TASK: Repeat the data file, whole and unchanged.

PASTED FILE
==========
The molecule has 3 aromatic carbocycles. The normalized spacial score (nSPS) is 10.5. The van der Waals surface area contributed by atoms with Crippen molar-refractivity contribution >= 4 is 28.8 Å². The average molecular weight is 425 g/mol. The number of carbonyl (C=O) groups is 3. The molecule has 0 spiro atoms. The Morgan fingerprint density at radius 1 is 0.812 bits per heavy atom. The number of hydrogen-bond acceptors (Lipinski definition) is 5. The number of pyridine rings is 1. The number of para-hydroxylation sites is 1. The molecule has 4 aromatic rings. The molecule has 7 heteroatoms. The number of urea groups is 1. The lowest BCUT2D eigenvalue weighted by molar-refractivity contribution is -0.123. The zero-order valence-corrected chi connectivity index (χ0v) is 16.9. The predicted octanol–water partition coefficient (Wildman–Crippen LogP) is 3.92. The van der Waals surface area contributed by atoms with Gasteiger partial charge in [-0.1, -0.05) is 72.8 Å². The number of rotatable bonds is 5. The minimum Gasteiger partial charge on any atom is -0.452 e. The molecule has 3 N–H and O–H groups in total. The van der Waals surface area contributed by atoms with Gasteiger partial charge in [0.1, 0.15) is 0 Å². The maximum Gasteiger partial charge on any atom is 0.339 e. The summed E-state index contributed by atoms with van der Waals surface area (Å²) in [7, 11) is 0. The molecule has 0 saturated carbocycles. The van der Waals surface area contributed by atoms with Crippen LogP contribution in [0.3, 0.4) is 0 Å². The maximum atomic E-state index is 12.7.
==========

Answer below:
The molecule has 3 aromatic carbocycles. The normalized spacial score (nSPS) is 10.5. The van der Waals surface area contributed by atoms with Crippen molar-refractivity contribution >= 4 is 28.8 Å². The average molecular weight is 425 g/mol. The number of carbonyl (C=O) groups is 3. The molecule has 0 spiro atoms. The Morgan fingerprint density at radius 1 is 0.812 bits per heavy atom. The number of hydrogen-bond acceptors (Lipinski definition) is 5. The number of pyridine rings is 1. The number of para-hydroxylation sites is 1. The molecule has 4 aromatic rings. The molecule has 7 heteroatoms. The number of urea groups is 1. The lowest BCUT2D eigenvalue weighted by molar-refractivity contribution is -0.123. The zero-order valence-corrected chi connectivity index (χ0v) is 16.9. The predicted octanol–water partition coefficient (Wildman–Crippen LogP) is 3.92. The van der Waals surface area contributed by atoms with Gasteiger partial charge in [-0.1, -0.05) is 72.8 Å². The number of rotatable bonds is 5. The minimum Gasteiger partial charge on any atom is -0.452 e. The molecule has 3 N–H and O–H groups in total. The van der Waals surface area contributed by atoms with Gasteiger partial charge in [0.1, 0.15) is 0 Å². The maximum Gasteiger partial charge on any atom is 0.339 e. The summed E-state index contributed by atoms with van der Waals surface area (Å²) in [7, 11) is 0. The molecule has 0 saturated carbocycles. The van der Waals surface area contributed by atoms with Crippen LogP contribution in [0.3, 0.4) is 0 Å². The maximum atomic E-state index is 12.7.